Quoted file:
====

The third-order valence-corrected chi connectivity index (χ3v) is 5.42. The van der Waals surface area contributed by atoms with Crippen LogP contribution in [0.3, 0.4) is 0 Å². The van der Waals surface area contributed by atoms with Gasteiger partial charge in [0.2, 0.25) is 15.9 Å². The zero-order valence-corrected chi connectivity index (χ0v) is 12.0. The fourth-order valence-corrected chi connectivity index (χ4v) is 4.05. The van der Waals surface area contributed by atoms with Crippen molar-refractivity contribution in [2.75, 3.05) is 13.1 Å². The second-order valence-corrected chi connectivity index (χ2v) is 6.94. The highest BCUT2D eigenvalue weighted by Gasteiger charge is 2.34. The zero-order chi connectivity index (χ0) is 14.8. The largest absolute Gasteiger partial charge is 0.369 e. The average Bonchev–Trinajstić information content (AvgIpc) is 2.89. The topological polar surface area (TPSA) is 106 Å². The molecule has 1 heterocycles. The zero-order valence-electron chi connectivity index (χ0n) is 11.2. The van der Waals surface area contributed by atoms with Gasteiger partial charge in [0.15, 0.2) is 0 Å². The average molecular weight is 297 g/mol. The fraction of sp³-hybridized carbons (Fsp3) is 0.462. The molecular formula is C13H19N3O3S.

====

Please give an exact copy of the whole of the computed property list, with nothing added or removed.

The third-order valence-corrected chi connectivity index (χ3v) is 5.42. The van der Waals surface area contributed by atoms with Crippen LogP contribution in [0.3, 0.4) is 0 Å². The van der Waals surface area contributed by atoms with Gasteiger partial charge in [0.2, 0.25) is 15.9 Å². The zero-order valence-corrected chi connectivity index (χ0v) is 12.0. The fourth-order valence-corrected chi connectivity index (χ4v) is 4.05. The van der Waals surface area contributed by atoms with Crippen molar-refractivity contribution in [2.75, 3.05) is 13.1 Å². The second-order valence-corrected chi connectivity index (χ2v) is 6.94. The highest BCUT2D eigenvalue weighted by Gasteiger charge is 2.34. The zero-order chi connectivity index (χ0) is 14.8. The largest absolute Gasteiger partial charge is 0.369 e. The average Bonchev–Trinajstić information content (AvgIpc) is 2.89. The topological polar surface area (TPSA) is 106 Å². The molecule has 1 heterocycles. The zero-order valence-electron chi connectivity index (χ0n) is 11.2. The van der Waals surface area contributed by atoms with Gasteiger partial charge in [0.15, 0.2) is 0 Å². The average molecular weight is 297 g/mol. The fraction of sp³-hybridized carbons (Fsp3) is 0.462. The molecular formula is C13H19N3O3S.